Freedman,*fn* Van Dusen and Adams, Circuit Judges.
This is another appeal arising from the Chapter X corporate reorganization of Imperial "400" National Inc. (Imperial) being conducted in the District Court for the District of New Jersey. The present appeal also concerns the Benton Harbor Imperial "400" Motel in Benton Harbor, Michigan which was the subject of an appeal argued on the same day. See In re Imperial "400" National, Inc., 429 F.2d 671 (3 Cir. 1970).
Appellant, Patrick J. Kinney, challenges an order by Judge Shaw entered January 12, 1970, which denied Appellant's motion to vacate a prior order of the District Court enjoining Appellant (although not named) from initiating any legal action to obtain a judicial determination that a lease between Appellant and Imperial was terminated, and also denied Appellant the right to terminate such lease and obtain possession of the premises.
John J. Kinney, Jr., and Magdalene M. Kinney, his wife, were the owners of the land upon which the Benton Harbor Motel stands. On September 21, 1962, the Kinneys leased the land to Imperial for sixty-five years at a monthly rent of $625.00. The Kinneys then assigned the lease and land ownership to Appellant. Imperial thereafter assigned a sublease of thirty-five years duration to a partnership which now owns the Benton Harbor Motel. Imperial has a 50% interest as a general partner and a 25% interest as a limited partner in that partnership, and Douglas and Mary Ellen Kuball own a 25% interest as general partners in the partnership. Imperial filed a petition under Chapter XI which was then amended to conform to Chapter X. A Trustee was appointed on July 7, 1967 to manage the motel.
Appellant contends that the Trustee and Imperial (prior to the appointment of the Trustee) were in default of the lease. Appellant claims that he has the right to terminate the lease for the following reasons: the rent has not been paid since April, 1969, the real property taxes have not been paid as required by paragraph two of the lease, the Trustee has failed to secure and furnish copies of fire insurance policies as required by paragraph five of the lease, the Trustee has failed to pay the liability coverage as required by paragraph six of the lease, and the Trustee has failed to pay interest and principal payments under the mortgages encumbering the premises as required by paragraph seven of the lease.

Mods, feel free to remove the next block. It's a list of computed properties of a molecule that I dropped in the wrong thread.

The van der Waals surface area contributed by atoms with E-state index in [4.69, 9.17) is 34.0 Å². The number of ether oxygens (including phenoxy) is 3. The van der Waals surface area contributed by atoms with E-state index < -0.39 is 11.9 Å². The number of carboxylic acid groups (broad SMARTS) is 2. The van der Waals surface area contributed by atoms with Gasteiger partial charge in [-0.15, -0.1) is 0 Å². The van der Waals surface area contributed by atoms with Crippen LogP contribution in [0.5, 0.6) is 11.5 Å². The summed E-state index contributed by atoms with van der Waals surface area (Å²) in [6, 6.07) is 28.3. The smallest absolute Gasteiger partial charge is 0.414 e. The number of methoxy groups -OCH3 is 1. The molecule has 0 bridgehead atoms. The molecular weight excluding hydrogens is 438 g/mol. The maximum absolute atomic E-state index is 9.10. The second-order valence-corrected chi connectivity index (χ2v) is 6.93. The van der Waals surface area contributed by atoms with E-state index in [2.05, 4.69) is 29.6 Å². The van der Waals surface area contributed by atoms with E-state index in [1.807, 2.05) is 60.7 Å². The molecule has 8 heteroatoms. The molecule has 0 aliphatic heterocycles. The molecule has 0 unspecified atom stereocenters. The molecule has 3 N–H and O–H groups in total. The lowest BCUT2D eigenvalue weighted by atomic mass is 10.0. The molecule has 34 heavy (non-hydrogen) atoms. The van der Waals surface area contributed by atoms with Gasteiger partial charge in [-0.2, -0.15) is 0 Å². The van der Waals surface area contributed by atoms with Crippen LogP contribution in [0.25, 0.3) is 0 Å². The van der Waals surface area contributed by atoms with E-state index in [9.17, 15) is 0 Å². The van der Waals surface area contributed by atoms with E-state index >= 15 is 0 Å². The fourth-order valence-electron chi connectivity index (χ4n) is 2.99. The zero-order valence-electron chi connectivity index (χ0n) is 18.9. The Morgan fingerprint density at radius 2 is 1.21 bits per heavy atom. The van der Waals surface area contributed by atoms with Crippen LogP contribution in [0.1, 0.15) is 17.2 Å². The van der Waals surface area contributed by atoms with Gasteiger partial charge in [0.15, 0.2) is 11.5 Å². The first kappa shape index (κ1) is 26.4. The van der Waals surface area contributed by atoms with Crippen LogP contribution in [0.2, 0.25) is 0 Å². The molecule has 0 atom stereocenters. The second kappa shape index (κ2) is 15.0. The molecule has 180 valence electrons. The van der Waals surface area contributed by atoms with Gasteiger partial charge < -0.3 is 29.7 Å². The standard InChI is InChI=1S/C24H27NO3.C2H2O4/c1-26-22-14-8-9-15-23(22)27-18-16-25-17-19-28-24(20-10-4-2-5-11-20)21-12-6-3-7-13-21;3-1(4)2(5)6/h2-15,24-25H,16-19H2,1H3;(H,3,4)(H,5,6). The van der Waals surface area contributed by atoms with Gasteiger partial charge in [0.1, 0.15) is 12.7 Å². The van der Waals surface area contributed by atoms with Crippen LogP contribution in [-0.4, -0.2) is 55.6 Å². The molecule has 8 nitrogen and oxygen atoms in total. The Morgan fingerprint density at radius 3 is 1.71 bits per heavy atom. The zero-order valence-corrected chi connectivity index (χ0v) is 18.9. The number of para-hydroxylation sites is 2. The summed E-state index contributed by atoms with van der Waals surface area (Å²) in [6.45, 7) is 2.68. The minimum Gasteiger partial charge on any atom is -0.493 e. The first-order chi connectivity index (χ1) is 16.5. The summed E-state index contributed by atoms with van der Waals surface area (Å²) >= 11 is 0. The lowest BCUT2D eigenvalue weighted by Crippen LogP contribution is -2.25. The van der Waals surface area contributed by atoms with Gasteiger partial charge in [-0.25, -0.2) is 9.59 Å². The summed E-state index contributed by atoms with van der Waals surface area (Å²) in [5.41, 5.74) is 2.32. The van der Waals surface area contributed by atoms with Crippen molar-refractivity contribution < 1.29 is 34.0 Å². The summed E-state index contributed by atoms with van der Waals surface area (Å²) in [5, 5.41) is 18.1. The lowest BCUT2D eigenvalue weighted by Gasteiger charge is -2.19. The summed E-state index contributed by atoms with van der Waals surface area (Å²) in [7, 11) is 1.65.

The Trustee, however, stated in open court before Judge Shaw and during oral argument in this Court that he had offered to pay the rent just as he had offered to pay bankruptcy creditors in full for debts incurred after June 3, 1965. The Trustee has also informed this Court by letter that the real estate taxes on the Benton Harbor Motel have been paid.
As the record in Appeal Nos. 18,217-18 indicates, there was a petition in bankruptcy filed in Michigan by one of the general partners on behalf of the partnership which operates the Benton Harbor Motel. The New Jersey reorganization court enjoined the Michigan proceeding and transferred it to the New Jersey court in an attempt to resolve in one proceeding all controversies affecting Imperial.
If the Appellant were allowed to proceed against Imperial in Michigan for a judicial determination of his rights, the purpose of the transfer would in large part be defeated. A reorganization court has exclusive jurisdiction over the property of a debtor wherever located (Bankruptcy Act § 111, 11 U.S.C.A. § 511), and may enjoin or stay "the commencement or continuation of a suit against a debtor." Bankruptcy Act § 113, 11 U.S.C.A. § 513. Courts of Bankruptcy are "essentially courts of equity" and have "the power to issue an injunction when necessary to prevent the defeat or impairment of [their] jurisdiction." Continental Illinois National Bank and Trust Co. v. Chicago Rock Island & Pacific Ry. Co., 294 U.S. 648, 675, 55 S. Ct. 595, 606, 79 L. Ed. 1110 (1935).
Appellant as one of Imperial's creditors was given notice of the transfer and consolidation of the Michigan bankruptcy proceeding. He filed an objection to the transfer, but the transfer was ordered and approved by this Court in Appeal Nos. 18,217-18.
In view of the statement of the Trustee offering to pay the contested rental obligation there is, contrary to Appellant's contention, no equitable reason to reverse Judge Shaw's order and to allow the Appellant to proceed in Michigan. Indeed, Judge Shaw concluded that it would be inequitable if the Appellant were permitted to terminate the lease and thereby obtain possession of the motel built by Imperial.
In addition to his claim that he is entitled to possession of the motel premises because of the default of the lessee, Appellant argues that since the Trustee did not adopt or reject the lease within sixty days of the date the petition in reorganization was filed, or within a reasonable time, the lease should be considered rejected under the language of § 70(b) of the Bankruptcy Act. (11 U.S.C.A. § 110(b)).
A number of courts have, however, indicated that § 70(b) is not applicable to Chapter X reorganizations because it is inconsistent with § 116(1) of the Bankruptcy Act (11 U.S.C.A. § 516(1)). Texas Importing Co. Ltd. v. Banco Popular de Puerto Rico, 360 F.2d 582, 584 (5th Cir. 1966). Title Insurance and Guaranty Co. v. Hart, 160 F.2d 961, 965 (9th Cir. 1947) cert. denied 332 U.S. 761, 68 S. Ct. 64, 92 L. Ed. 347; In re M & S Amusement Enterprises Inc., 122 F. Supp. 364 (D.Del.1954). See also Entin v. Stevens, 323 F.2d 894, 899 (8th Cir. 1963).
In a Chapter X reorganization the power to terminate a lease clearly resides with the reorganization court. Bankruptcy Act § 116(1).*fn1 The time for the Trustee to reject or accept the lease was extended to June 30, 1970, by order of Judge Shaw dated March 16, 1970. Since the Court extended the time for the ...